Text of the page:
Parents of school-age children in Volusia and Flagler counties may be able to choose from a greater pool of schools in the 2012-2013 school year.
The districts received applications this week from three new charter schools that would serve students with a range of needs and interests.
Charter schools are public schools that perform under contracts with local school districts. This frees them from some of the regulations for traditional schools but charter schools are responsible for their academic and financial performance.
Applications were due Monday for charter schools that intend to open for the 2012-2013 school year. Volusia received applications from Richard Milburn Academy of Florida, which caters to struggling students, and Florida Virtual Academy, which would offer online courses.
Richard Milburn Academy of Florida, which already operates high school programs in Daytona Beach and DeLand, applied to add a middle school program to its East Volusia site.
Like the high school programs, the middle school would serve students who have struggled to succeed in traditional schools.
“We don’t want their ‘A’ students. We want those kids who need a little extra help getting out (of middle school),” said Sam Smith, director of Milburn’s Daytona Beach program. “We could save a lot of kids.”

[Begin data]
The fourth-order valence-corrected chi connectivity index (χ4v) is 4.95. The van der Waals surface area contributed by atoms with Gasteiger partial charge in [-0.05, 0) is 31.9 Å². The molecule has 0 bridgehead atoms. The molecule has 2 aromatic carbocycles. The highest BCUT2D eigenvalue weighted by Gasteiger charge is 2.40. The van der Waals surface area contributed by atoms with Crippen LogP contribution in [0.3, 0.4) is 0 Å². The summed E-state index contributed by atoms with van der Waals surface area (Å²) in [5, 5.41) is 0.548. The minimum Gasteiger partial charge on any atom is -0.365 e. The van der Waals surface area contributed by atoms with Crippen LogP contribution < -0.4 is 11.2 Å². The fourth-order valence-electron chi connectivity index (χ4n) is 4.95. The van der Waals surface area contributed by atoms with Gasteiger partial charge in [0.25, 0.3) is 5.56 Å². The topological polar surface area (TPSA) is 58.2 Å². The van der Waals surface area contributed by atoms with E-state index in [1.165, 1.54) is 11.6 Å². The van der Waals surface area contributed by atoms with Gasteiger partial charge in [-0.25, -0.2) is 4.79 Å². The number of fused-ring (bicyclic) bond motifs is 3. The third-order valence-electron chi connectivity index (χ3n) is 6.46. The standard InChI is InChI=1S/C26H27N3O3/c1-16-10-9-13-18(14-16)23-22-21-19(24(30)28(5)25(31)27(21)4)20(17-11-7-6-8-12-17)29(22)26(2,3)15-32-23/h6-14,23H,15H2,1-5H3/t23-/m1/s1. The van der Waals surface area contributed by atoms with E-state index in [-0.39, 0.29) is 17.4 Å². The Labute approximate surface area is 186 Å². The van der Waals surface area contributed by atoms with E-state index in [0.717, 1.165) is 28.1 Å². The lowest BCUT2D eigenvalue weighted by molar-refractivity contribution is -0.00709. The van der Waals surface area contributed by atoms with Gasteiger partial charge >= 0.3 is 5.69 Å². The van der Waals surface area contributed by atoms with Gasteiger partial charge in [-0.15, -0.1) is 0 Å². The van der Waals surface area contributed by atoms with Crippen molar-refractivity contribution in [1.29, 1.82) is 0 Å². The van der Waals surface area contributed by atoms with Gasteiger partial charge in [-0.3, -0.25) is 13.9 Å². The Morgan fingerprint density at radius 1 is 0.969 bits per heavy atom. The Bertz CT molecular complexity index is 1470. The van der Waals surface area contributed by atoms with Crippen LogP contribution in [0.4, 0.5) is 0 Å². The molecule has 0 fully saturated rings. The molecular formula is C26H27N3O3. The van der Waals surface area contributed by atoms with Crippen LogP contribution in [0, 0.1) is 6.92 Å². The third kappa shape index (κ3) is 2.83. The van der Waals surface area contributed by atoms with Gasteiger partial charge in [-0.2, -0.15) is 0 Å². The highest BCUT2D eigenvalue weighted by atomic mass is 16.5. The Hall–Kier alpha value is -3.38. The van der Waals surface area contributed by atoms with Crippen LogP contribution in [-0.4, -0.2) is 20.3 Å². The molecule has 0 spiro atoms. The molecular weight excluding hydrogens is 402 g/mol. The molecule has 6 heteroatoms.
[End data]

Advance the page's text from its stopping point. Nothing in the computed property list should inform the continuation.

If approved, the charter middle school would share the Daytona Beach campus. The proposal calls for it to serve up to 100 students in the 2012-13 year and grow to 300 students within four years.
Richard Milburn Academy operates four other Florida charter schools outside Volusia County and has graduated more than 1,425 students since 2001. It has eight schools in Texas.
Florida Virtual Academy already operates online schools in Louisiana, Arizona and Idaho, according to its Volusia application. It proposes to serve 500 students in kindergarten through ninth grade and then add a grade a year in Volusia, growing to more than 1,000 students by the fifth year.
Flagler received an application from Global Outreach Charter Academy of Palm Coast, which would offer Russian language instruction to students in kindergarten through eighth grade.
Paul Bratulin is helping a group of parents in Palm Coast, where there is a relatively large Russian population, start the school. Bratulin is one of the founders of Global Outreach Charter Academy in Jacksonville, which follows a similar model.
Students would receive core instruction in English and would not need prior Russian language knowledge. Most of the Jacksonville students are not native Russian speakers, he said.
The school “will provide a unique choice for parents within the Flagler public school system, giving students access to a comprehensive educational program that emphasizes early foreign language acquisition,” according to the application.
The application estimates the school will enroll as many as 364 students the first year and up to 728 by the third year. About 20 percent could be English language learners and 80 percent would be eligible for free or reduced-price lunches.
The school boards in the two counties have 60 days to decide whether to approve the charters.